Coptic crosses have a rich history as being popularly worn by Ethiopian Christian converts for over 1,600 years. Their designs vary widely and are indicative of the town or province from which they originate. Most crosses were crafted using the lost wax technique and tend to exhibit elaborate designs showing Latin, Greek, Egyptian and Celtic influences. Generally, the older the Coptic cross, the better its quality of silver. Coptic crosses serve well as exquisite centerpieces for beautiful beaded necklaces. For instance, you may add a Coptic cross to a strand of beautiful Ghana glass beads to produce a charming necklace to dazzle onlookers with.
Because of their rarity, yellow jacket beads are some of the most highly sought after beads by bead collectors the world over. Yellow jacket beads are distinctly characterized by the precision and detail that goes into making these exquisite layered glass trade beads by hand. Yellow jacket beads receive their name from their coat which features black beads with yellow stripes – which pretty much resembles the appearance of the yellow jacket bees. Yellow jacket beads are another type of African trade beads which were used as currency for trade during the pre-19th century period, mainly in West African countries such as Ghana.
In ancient West Africa, kings were known to bring male craftsmen to their court for purposes of creating masterpieces of adornments, beaded clothing, as well as bead embroidered regalia. These beaded objects were created in varying shapes, color schemes and also came in a variety of beaded designs.
Some of the most spectacular beaded objects in Africa came from the crowns of the Yoruba kings of Nigeria. These crowns were worn by the rulers of the Yoruba people with veils during state occasions and other public functions. The crown design was of a basket frame in a cone shape over which the craftsman stretched starched cotton. Faces were then formed from starched cotton and beaded bird figures attached. Thereafter the entire crown surface would be decorated using beads of contrasting colors. The final touch comprised of attaching a veil made from beaded strands for purposes of shrouding the king’s face.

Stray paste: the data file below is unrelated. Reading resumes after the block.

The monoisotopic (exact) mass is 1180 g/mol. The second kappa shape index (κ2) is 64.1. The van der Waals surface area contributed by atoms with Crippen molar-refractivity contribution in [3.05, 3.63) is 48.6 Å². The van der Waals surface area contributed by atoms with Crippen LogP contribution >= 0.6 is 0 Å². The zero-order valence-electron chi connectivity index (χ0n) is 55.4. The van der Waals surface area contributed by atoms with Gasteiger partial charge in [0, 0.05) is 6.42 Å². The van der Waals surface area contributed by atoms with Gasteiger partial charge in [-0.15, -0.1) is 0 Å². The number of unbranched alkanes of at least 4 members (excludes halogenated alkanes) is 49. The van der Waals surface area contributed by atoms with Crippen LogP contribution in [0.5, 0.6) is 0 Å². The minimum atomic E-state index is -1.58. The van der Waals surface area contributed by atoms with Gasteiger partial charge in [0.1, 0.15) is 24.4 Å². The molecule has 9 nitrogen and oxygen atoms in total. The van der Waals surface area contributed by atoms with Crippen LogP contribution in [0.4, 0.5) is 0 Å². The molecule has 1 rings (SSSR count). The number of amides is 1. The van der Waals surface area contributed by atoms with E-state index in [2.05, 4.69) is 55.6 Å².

According to the ancient traditions of the Yoruba people, strands of beads were regarded as emblems of the gods. As such, when a ruler wears a beaded crown with a veil attached, this is the most effective sign of their kingship. The faces on the crown are representative of the ancestors, one of whom is likely to be Oduduwa who legend has it was the founder of the Yoruba. Birds are represented as gathering on the crown which symbolizes the spirit world and the ability of the king to mediate between the realms of the spirits and that of humans.
Ivory Coast beads are made out of metals such as brass and may be strung bead to bead to produce beautiful jewelry pieces. Ivory Coast beads are hand-made and crafted by African metal smiths who are skilled in forging and fabricating beads and casting metal using the lost wax technique. This lost wax technique mainly used whit brass to create the beads through sculpting or molding a shape in wax which would then be covered with successive layers of clay in order to make a mould into which the melted brass would be poured. The metal would melt the wax which would then pour out and the metal allowed to set. Thereafter, the mold is broken, the bead removed, filed smooth, polished and cleaned to produce a beautiful Ivory Coast bead.